We went to "Miss Cougar Canada 2014" and left with far more questions than answers.
All photos via Anthony Tuccitto.
“Miss Cougar Canada 2014” is a thing that exists, and I know that because I am on my way there. The event, which promises to crown this year’s hottest Canadian cougar, is to be held at a club called Crocodile Rock, and will include dancing, an 80s theme, and fun door prizes. I search for an 80s-inspired outfit and settled on a loud Floridian floral top with some Mom Jeans (get it) before getting revved up on some Real Housewives clips.
Google’s second suggested autocomplete for “Toronto Crocodile Rock” is “Cougar.” Following this search yields Yelp reviews, PUA sites and bodybuilding advice forums lauding the spot as “the city’s premier cougar bar” and “a cougar frenzy.” A Metro writer, in a derisive article entitled “Cougar’s just another word for nothing left to lose” says “When I mentioned the bar during a standup routine it evoked instant laughter.” Perusing the search results I feel a wave of Gob Bluth wash over me. I’ve made a huge mistake. I’m not out to mock anyone’s mid-life sexuality. I call a cab and hope it will be a fun, over-the-top, campy romp not dissimilar to a drag show.
On the way to the event, I consider the cougar-as-concept. To the OED, it is primarily a North American term for puma, and “INFORMAL: an older woman seeking a sexual relationship with a younger man." On Facebook, Miss Cougar Canada 2014 is described as a fun pageant and party for women aged 35 and up who prefer the company of younger men. It strikes me that there is not really a word for this situation in reverse—“Woody Allen movies,” maybe.
After all, Colin Firth was almost 30 years old when Emma Stone was born, and they fall whimsically (and, more notably, inoffensively) in love in Magic in the Moonlight. Paul McCartney’s wife is 18 years his junior, George Clooney’s fiancée over 17 years younger. We don’t really have a word for what they’re doing, unless you count the Sheen-ism #winning (I don’t). May/December relationships aren’t of note where the man represents December and his female partner, May. A man dating a much younger woman is par for the course, while a woman dating a much younger man is a phenomenon. In the zoo of middle aged sexuality, a silver fox and a cougar do not have equal standing—look at what happens to Phaedra, or rather, what doesn’t happen to Zeus.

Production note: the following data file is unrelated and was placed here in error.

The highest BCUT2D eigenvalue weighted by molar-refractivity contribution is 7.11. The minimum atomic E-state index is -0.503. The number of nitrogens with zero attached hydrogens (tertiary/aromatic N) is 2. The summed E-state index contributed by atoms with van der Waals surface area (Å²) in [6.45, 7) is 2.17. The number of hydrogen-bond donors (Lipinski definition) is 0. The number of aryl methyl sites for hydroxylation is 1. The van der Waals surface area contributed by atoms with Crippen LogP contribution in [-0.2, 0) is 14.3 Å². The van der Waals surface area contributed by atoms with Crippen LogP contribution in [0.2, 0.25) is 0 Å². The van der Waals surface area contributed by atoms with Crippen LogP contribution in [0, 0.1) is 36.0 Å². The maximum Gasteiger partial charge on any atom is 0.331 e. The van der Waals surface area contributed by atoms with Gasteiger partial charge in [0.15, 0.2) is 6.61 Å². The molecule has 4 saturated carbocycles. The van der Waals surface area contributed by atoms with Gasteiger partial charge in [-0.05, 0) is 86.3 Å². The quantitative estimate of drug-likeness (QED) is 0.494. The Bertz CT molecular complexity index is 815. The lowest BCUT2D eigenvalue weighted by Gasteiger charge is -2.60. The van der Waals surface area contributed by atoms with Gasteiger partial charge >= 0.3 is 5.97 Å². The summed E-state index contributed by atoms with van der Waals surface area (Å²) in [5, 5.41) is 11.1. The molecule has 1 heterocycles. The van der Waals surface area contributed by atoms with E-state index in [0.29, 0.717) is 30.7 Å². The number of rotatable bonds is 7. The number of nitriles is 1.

I make the mistake of arriving at “Croc Roc” at exactly the time printed on the event flyer. This is literally hours too early. The bar reminds me of the Ale House, a multi-storey Kingston establishment from my university days. Dirt cheap watered-down drinks complement the club’s jungle decor, producing a vibe best described as “Rainforest Cafe after dark.” The only cougar in sight is a beautiful woman in a wrap dress named Angela selling raffle tickets. A remix of Katy Perry’s
reminds me that we all feel like a plastic bag, blowing through the wind, wanting to start again, sometimes. The bar is playing footage of actual car crashes.
Scores of research indicate that women reach their sexual peak in their late 30s/early 40s while men’s peak (i.e. the height of their body’s testosterone production) is around 18 years of age. If this is the case, aren’t older women seeking out younger, hornier, more physically capable men simply searching for their equals? Why does the idea of a place for women of a certain age to meet men for the purposes of sex elicit immediate laughter from a standup audience? Surely the location is the set up, not an entire punchline? Further, what is laughable about a Miss Cougar Canada pageant? Beauty pageants for women in their 20s and teens are a normalized practice. We encourage the parade of younger women’s beauty, sexuality and youth, to be scored and quantified, held against each other. In 2013, a nine week-old baby was crowned “Miss Natural Sparkle UK.” And yet the joke is not “women’s sexuality continues to be defined by men’s opinions of their worth.” The joke is “women’s sexuality.”